SUNY Canton is renowned for its course offerings and esteemed faculty in its criminal justice curricula. Criminal investigation was the College’s first four-year degree and began in 1998.

To view the full program webpage, visit http://www.canton.edu/sci_health/home/.

Media inquiries should be directed to Gregory Kie, Media Relations Manager, or call 315/386-7527.

 

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Assistant Professor Awarded for Corporate Crime Research

Friday, January 7th, 2011

Brian HarteBusinesses that are engaged with the community and are focused on sustainability may be less likely to be involved in white-collar crime, according to a SUNY Canton assistant professor’s research.

Brian K. Harte, who teaches criminal justice, criminal investigation, and business courses at the College, will be receiving the Overall Best Applied Paper Award from the International Academy of Management and Business (IAMB) for his studies on the impact of federal regulations on corporate-level crime.

He said his topic of study was timely because the general public has shown outrage against unscrupulous companies, and demanded greater transparency of corporate behaviors.

“The lack of strong corporate ethics and fiscally responsible behaviors within corporations over the last decade has created the need for more external governmental controls,” Harte said. “I analyzed the behaviors and environments of Fortune 500 Companies to statistically find correlation between practices and conviction.”

Using statistical analysis, Harte was able to lend support to his hypothesis that businesses with greater access to resources are less likely to engage in corporate criminal activity. Additionally, businesses with a high level of corporate social responsibility are also less likely to be charged with corporate business felonies. “Examples of corporate social responsibility are far-ranging, and can include green initiatives, community involvement, and corporate stewardship,” he said.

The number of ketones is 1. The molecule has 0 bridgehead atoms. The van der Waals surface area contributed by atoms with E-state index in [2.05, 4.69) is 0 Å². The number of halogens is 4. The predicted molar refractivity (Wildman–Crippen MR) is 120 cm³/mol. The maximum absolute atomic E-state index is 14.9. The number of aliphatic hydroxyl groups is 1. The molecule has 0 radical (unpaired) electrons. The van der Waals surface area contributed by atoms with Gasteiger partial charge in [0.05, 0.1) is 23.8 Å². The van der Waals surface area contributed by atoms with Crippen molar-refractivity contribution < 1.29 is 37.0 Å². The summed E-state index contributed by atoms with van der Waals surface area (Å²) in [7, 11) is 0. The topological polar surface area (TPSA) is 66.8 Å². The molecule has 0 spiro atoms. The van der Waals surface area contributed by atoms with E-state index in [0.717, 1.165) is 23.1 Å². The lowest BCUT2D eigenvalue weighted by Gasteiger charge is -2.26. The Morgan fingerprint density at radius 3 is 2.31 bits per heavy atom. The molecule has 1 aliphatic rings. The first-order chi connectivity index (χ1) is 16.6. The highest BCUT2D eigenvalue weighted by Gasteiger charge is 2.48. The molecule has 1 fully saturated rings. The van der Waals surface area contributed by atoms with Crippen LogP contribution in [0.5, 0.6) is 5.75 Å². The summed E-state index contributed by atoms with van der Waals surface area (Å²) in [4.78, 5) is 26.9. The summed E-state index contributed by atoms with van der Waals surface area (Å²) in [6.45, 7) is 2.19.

He studied notable companies that had been investigated for fraudulent activities, including Enron, Worldcom, and Healthsouth.

“There were substantial differences in the corporate social responsibility reports of companies that had been indicted and those that hadn’t,” Harte said. “It supports the theory that businesses with a commitment to social responsibility are more apt to operate within the law.”

Financial measures and overall company size were not a clear indicator of illegal corporate activity, but instability, and market position may influence decisions to break business laws. Prior to the Sarbanes-Oxley Act of 2002, which was developed in reaction to several high-profile corporate and accounting scandals, it was commonly believed that larger companies were more likely to engage in illegal corporate behavior. Harte found after the regulatory measures were passed, smaller companies were more likely to be convicted of crimes. “One possible explanation is larger firms have more resources, and have the ability to avoid detection of illegal acts more than smaller, financially transparent firms,” he said.

Another area of Harte’s research evaluates the effectiveness of the Sarbanes-Oxley Act, sometimes referred to as Public Company Accounting Reform and Investor Protection Act. He’s trying to determine what, if any impact the act had – or if it is just business as usual in corporate America.

“The bottom line impacts all corporate decisions and the end goal is to generate revenue,” he said. “More and more I’m finding that businesses that can do that while giving back to their communities or support sustainable growth are the ones that operate within ethical boundaries. If a firm can do both then it is really a win-win scenario.”

Harte will receive his award and present his research Jan. 18 at a ceremony in Orlando, Fla., at an international conference of academic scholars from 20 countries. The IAMB is a professional association dedicated to advancing the research, teaching and practice of management and business worldwide through both academic publications and conferences.

Media inquiries should be directed to Gregory Kie, Media Relations Coordinator, or call 315/386-7528.


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Law Enforcement Day Tackles School Violence